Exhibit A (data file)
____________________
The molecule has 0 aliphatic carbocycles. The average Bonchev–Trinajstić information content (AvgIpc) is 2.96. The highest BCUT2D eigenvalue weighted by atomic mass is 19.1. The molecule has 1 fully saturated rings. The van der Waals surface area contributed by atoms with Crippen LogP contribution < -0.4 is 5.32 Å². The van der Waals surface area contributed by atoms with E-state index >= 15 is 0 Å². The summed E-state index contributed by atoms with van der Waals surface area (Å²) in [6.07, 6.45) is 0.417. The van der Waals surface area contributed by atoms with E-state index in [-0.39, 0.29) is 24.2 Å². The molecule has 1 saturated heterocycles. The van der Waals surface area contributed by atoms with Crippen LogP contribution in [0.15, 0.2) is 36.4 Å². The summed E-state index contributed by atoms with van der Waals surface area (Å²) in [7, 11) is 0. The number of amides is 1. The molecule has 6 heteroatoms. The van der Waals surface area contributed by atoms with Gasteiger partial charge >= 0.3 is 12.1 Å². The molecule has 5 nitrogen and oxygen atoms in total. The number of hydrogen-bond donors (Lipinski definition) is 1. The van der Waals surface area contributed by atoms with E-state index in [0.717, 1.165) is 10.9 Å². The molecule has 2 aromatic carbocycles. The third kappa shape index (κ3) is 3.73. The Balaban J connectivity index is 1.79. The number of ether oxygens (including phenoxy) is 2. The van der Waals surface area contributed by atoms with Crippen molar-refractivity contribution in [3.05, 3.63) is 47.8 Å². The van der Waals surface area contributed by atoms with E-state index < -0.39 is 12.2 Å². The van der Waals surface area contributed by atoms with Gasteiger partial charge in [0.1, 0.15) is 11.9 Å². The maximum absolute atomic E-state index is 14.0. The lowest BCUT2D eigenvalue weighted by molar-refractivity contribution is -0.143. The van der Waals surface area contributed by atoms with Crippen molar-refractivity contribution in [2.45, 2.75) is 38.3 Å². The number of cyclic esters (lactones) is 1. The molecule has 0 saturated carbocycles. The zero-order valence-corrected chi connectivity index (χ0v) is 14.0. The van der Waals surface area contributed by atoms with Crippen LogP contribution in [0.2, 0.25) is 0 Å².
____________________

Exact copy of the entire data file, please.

The molecule has 0 aliphatic carbocycles. The average Bonchev–Trinajstić information content (AvgIpc) is 2.96. The highest BCUT2D eigenvalue weighted by atomic mass is 19.1. The molecule has 1 fully saturated rings. The van der Waals surface area contributed by atoms with Crippen LogP contribution < -0.4 is 5.32 Å². The van der Waals surface area contributed by atoms with E-state index >= 15 is 0 Å². The summed E-state index contributed by atoms with van der Waals surface area (Å²) in [6.07, 6.45) is 0.417. The van der Waals surface area contributed by atoms with E-state index in [-0.39, 0.29) is 24.2 Å². The molecule has 1 saturated heterocycles. The van der Waals surface area contributed by atoms with Crippen LogP contribution in [0.15, 0.2) is 36.4 Å². The summed E-state index contributed by atoms with van der Waals surface area (Å²) in [7, 11) is 0. The number of amides is 1. The molecule has 6 heteroatoms. The van der Waals surface area contributed by atoms with Gasteiger partial charge >= 0.3 is 12.1 Å². The molecule has 5 nitrogen and oxygen atoms in total. The number of hydrogen-bond donors (Lipinski definition) is 1. The van der Waals surface area contributed by atoms with E-state index in [0.717, 1.165) is 10.9 Å². The molecule has 2 aromatic carbocycles. The third kappa shape index (κ3) is 3.73. The Balaban J connectivity index is 1.79. The number of ether oxygens (including phenoxy) is 2. The van der Waals surface area contributed by atoms with Crippen molar-refractivity contribution in [3.05, 3.63) is 47.8 Å². The van der Waals surface area contributed by atoms with E-state index < -0.39 is 12.2 Å². The van der Waals surface area contributed by atoms with Gasteiger partial charge in [0.1, 0.15) is 11.9 Å². The maximum absolute atomic E-state index is 14.0. The lowest BCUT2D eigenvalue weighted by molar-refractivity contribution is -0.143. The van der Waals surface area contributed by atoms with Crippen molar-refractivity contribution in [2.45, 2.75) is 38.3 Å². The number of cyclic esters (lactones) is 1. The molecule has 0 saturated carbocycles. The zero-order valence-corrected chi connectivity index (χ0v) is 14.0. The van der Waals surface area contributed by atoms with Crippen LogP contribution in [0.2, 0.25) is 0 Å².